Scituate: Elders say they need new senior center

Marshfield and Duxbury, in recent years, have built excellent  senior centers and, Plymouth, will open a new senior center next to the new high school this fall. But Scituate’s senior center remains in an old building, on a side street, with nearly no parking.

The Scituate Council On Aging has tried to upgrade the town’s senior center for more than a decade. Town Meeting voted down a community center approach in 2007. More recently, Selectmen have blocked an attempt to use the former Pier 44 property as a senior center.

The Council On Aging took up the challenge again at its monthly meeting Wednesday night.

“A community is judged by how well it cares for its children and its elders,” COA Director Florence Choate said. “In Scituate, I’m proud to say we do a great job for the children, not so much for the elders.”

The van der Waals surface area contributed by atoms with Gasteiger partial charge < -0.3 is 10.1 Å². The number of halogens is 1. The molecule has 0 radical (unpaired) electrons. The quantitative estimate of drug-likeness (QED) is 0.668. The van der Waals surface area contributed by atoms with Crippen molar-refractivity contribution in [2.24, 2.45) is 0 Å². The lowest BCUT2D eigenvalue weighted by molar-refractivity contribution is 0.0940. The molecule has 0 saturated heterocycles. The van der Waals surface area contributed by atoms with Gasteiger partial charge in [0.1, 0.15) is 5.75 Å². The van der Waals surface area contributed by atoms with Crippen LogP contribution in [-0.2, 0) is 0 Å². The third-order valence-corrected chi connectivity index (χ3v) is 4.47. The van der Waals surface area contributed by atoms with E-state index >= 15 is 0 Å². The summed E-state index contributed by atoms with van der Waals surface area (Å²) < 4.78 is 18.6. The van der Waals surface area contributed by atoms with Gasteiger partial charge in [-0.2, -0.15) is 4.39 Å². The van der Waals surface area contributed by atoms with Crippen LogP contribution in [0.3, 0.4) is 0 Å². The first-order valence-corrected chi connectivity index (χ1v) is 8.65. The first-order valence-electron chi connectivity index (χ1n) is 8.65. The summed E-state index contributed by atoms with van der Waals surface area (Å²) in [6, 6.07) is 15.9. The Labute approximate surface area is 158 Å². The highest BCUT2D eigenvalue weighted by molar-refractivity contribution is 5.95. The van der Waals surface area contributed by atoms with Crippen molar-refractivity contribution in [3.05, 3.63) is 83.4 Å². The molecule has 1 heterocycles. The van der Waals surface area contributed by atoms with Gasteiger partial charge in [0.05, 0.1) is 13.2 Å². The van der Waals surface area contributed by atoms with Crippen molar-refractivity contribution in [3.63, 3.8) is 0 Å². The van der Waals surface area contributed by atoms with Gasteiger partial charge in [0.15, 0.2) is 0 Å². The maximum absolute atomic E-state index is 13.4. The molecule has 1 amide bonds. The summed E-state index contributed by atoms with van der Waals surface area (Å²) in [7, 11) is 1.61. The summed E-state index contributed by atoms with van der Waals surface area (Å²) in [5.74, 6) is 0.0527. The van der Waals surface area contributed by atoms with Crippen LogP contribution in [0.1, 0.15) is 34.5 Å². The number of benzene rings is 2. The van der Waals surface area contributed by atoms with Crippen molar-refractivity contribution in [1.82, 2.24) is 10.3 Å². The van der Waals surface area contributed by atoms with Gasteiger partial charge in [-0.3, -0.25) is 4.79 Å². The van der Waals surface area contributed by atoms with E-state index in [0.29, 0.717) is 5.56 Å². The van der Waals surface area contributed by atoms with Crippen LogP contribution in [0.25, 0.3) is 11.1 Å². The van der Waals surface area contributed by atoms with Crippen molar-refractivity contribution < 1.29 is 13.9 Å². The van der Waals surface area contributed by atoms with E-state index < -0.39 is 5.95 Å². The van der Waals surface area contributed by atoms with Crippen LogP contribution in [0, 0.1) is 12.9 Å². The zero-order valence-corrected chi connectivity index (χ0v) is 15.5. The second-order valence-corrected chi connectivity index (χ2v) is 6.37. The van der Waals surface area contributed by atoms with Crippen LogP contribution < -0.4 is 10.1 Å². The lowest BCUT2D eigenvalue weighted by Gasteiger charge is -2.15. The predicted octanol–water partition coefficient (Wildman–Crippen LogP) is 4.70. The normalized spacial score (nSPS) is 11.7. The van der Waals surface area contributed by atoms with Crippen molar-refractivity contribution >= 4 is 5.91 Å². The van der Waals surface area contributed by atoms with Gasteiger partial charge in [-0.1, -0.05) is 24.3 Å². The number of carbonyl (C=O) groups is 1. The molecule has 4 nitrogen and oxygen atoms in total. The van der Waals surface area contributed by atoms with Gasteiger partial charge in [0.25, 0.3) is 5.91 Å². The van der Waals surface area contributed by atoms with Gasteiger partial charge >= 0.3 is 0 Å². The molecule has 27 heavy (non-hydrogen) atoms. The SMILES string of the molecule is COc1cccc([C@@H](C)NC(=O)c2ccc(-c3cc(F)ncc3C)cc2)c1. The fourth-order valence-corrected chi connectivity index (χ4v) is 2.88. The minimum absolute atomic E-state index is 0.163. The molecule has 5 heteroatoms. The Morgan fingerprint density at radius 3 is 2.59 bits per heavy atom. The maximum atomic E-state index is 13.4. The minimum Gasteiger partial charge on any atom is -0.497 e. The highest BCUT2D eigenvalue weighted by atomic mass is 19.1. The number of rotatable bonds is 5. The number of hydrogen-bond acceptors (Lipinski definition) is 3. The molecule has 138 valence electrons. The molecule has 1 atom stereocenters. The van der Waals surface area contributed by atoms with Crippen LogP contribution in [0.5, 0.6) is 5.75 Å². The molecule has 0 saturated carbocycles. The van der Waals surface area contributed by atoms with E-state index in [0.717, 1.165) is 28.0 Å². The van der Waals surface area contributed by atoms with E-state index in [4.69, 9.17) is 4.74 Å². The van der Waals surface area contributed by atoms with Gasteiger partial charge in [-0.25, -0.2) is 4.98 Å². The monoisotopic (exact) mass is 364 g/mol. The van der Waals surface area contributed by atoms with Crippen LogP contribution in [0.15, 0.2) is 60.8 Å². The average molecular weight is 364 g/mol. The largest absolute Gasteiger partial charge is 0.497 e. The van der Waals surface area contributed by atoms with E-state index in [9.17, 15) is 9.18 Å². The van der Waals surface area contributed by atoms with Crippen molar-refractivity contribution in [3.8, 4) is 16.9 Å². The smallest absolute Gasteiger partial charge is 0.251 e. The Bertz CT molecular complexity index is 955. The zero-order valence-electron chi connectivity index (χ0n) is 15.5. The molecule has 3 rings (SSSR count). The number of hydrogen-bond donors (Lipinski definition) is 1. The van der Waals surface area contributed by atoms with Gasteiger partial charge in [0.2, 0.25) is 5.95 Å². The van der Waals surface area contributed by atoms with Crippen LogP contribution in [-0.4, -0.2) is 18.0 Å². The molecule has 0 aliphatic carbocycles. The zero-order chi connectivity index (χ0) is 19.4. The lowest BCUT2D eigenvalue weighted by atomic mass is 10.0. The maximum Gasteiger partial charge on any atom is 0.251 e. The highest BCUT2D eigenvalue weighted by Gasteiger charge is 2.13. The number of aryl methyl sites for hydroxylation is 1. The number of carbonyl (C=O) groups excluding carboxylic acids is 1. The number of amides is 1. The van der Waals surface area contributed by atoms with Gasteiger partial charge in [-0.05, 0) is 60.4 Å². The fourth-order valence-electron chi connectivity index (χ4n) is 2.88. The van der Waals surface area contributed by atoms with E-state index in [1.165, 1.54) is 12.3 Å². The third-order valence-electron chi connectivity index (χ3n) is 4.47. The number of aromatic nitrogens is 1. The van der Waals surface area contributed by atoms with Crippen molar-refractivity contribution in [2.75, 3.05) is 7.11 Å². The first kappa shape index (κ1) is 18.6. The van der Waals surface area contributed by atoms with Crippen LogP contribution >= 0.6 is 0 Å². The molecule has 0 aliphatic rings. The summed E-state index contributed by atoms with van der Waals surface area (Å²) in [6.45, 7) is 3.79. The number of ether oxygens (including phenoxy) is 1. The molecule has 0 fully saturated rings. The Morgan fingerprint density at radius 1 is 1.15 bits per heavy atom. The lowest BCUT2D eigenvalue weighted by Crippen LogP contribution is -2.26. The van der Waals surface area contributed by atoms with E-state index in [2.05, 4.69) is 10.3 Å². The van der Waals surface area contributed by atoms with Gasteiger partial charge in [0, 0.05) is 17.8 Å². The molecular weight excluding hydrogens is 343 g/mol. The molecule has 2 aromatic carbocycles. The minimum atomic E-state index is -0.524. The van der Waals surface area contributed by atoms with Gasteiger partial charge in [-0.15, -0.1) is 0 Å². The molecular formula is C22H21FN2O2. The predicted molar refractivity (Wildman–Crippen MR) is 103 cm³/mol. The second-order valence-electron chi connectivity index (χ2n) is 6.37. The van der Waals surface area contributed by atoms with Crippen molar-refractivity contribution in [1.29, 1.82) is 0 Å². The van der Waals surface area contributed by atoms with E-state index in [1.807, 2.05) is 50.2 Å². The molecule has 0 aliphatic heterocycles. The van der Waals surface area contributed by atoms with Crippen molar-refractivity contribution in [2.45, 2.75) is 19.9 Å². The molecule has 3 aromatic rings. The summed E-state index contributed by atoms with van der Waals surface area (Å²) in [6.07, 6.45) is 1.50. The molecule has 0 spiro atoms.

Seniors constitute one third of Scituate’s population.

The Scituate Council On Aging has identified basic criteria for a new senior center, not reaching for the quality of its regional neighbors, but basic. They need a 7,500 square-foot building with at least 60 parking spaces, three offices, a kitchen, space for programs and easy access to the soon to come GATRA bus route.

Scituate COA Board Chairman Pam Davis has called a public meeting of the COA board for Monday, June 18th to participate in the discussion of the town’s facilities master plan initial meeting at 6:25 p.m. in the Harbor Community Building, the former Pier 44.

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About Charles Mathewson

Charles Mathewson worked in print journalism for more than two decades as a reporter and editor, and has won several regional and national awards. He resides in Plymouth where he writes fiction and paints, when not producing award-winning news as a reporter for WATD.